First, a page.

Tabriz Omar Khayyam Pictorial, circa 1965
3' x 2'
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Sizes are approximate. Photographs are not necessarily exact for color.
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Carpets with pictorial designs have been made for centuries with the oldest known one dating back to the 6th century BC. Pictorial rugs are sometimes referred to as 'Tableau Rugs', 'Carpet Tableaus' or 'Rug Tableaus.' 'Tableau' is a French term used to describe a view or sight that looks like a picture or a graphic representation. Pictorial carpets today are rare and are among the most valuable types of Persian and Oriental carpets in the world. They are generally very detailed and are made of silk or a blend of silk and wool although woolen ones have been weaved for centuries. Those containing silk, silk highlights or very fine wool are mostly hung on the interior walls of opulent homes, government buildings, castles and palaces for decorative purposes. Unlike traditional carpets that are walked on, these carpets tend to preserve their original condition and thus have a high resale value. In fact, they can be seen for sale at prestigious auction houses around the globe such as that of Christie's and Sotheby's in New York and London. Pictorial carpets can also be seen at fine exhibitions throughout North America and Eurasia. They are often part of important museum collections.
The designs and samples of pictorial carpets are completely different from traditional Oriental or Persian floor rugs which usually showcase all over patterns filled with lush vine scrolls, medallions at their center or adorn geometric motifs. One can find a wide variety of scenes on pictorial carpets such as hunting scenes, the four seasons, people, faces, animals, statues, figurines, French gardens, Persian miniatures, poems, folk stories and religious themes from the Torah, Bible and the Koran Sometimes these pieces are made to pay homage to various statesman, ministers, kings and national heroes. At times, some are commissioned to commemorate special battles, wars and other important events in world history. The first evidence of a pictorial rug design dates back to the 9th century BCE and their production mostly blossomed at the end of the 19th century in Iran particularly in the cities of Isfahan, Kirman, Qum and Tabriz. Some pictorial carpets are more tribal in nature and are made of a much coarser wool and seldom contain any silk. Their pile is thicker and their knots per square inch are lower.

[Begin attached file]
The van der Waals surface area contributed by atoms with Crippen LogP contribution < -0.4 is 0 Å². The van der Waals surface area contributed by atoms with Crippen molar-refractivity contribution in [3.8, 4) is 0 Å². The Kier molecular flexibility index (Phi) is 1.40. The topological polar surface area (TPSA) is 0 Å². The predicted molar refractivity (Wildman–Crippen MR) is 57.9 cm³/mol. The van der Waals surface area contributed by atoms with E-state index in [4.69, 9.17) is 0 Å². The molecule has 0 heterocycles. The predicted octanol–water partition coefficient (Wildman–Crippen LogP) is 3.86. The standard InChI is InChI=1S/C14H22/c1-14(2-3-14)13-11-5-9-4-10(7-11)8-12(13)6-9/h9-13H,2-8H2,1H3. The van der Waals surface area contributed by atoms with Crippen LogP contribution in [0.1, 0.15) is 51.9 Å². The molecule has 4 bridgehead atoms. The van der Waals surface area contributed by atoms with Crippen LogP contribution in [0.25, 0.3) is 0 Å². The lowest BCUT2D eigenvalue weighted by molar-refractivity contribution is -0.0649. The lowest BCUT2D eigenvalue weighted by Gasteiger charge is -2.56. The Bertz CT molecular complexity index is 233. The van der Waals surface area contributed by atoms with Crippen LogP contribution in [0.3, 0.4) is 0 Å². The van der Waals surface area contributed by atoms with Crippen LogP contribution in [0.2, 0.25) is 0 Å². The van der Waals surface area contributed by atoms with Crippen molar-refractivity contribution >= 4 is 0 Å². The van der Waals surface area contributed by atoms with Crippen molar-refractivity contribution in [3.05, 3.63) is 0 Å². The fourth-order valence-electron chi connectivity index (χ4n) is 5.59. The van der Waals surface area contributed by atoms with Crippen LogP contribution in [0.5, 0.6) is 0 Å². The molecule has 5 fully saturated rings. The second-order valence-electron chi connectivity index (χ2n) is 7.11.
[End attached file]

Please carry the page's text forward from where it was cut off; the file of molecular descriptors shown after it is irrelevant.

They usually are made in other regions of Persia contrary to their finer silk counterparts which are made in big Persian cities. In the late 19th century and early 20th century, it became fashionable in Iran to have Kirman carpets whose designs were taken from European models. Versions of Western prints of pre-Islamic Iranian sites and other European depictions became the rage. Prominent citizens commonly commissioned carpets either as gifts or for personal use. In one particularly unusual example, now in the Carpet Museum in Tehran, a French print of an ancient Gallic warrior, complete with its title "Guerrier francais" in copperplate script, was woven into a Kirman rug made for the Prime Minister Prince Abdul Hussain Farmanfarmaian. As one can see, pictorial carpets are as diverse as the subjects and history they carry. They all have a story to tell and are quite pleasing to the eye.
Sources and inspiration: Bérinstain, Valérie, et al. L'art du tapis dans le monde (The art of carpets in the world). Paris: Mengès, 1996. Print.; Jerrehian Jr., Aram K.A. Oriental Rug Primer. Philadelphia: Running Press, 1980. Print.; Herbert, Janice Summers. Oriental Rugs, New York: Macmillan, 1982. Print.; Hackmack, Adolf. Chinese Carpets and Rugs, Rutland and Tokyo: Tuttle, 1980. Print. ; De Moubray, Amicia, and David Black. Carpets for the home, London: Laurence King Publishing, 1999. Print.; Jacobsen, Charles. Oriental Rugs A Complete Guide, Rutland and Tokyo: Tuttle, 1962. Print.; Bashir, S. (n.d.). Personal interview.; Web site sources and dates of consultation vary (to be confirmed). Without prejudice to official usage.
Older carpets (antique or vintage) are rugs that date back to the last 100 years. Rugs that are 50 to 99 years of age are referred to as semi-antiques. They are typically crafted with hand-spun wool and eco-friendly organic dyes, which have a luminous surface, providing an illusion of depth. They have a wonderful patina and character which cannot be usually captured in a newer piece. Each antique carpet is different, as they are found in every type of home and add warmth to pristine and minimalist spaces.
Oriental & Persian carpet designs began to change at the turn of the 20th century, as Western influence expanded across the Middle East. At the time, the native cultural designs began to lose their authenticity because their ability to maintain traditional designs diminished. As the Industrial Revolution came about, preserving traditional master craft techniques became more of a challenge.
- Antique rugs are made of natural fibers such as, wool, cotton and silk. New rugs are made from a variety of fibers including synthetic and natural fibers such as, mercerized cotton, faux silk often called "Art Silk", silk blends and artificial fibers such as, olefin.
- If the rug has signs of wear but still appears to be vibrant, this is an indication of a genuine antique carpet.
- For insurance purposes, you should always obtain a Certificate of Authenticity from the dealer, which should include the size, origin, age, style, materials, knot density, condition and estimated retail value.
- An authentic Oriental rug will not have a brand name associated with it and it will not be hand-tufted.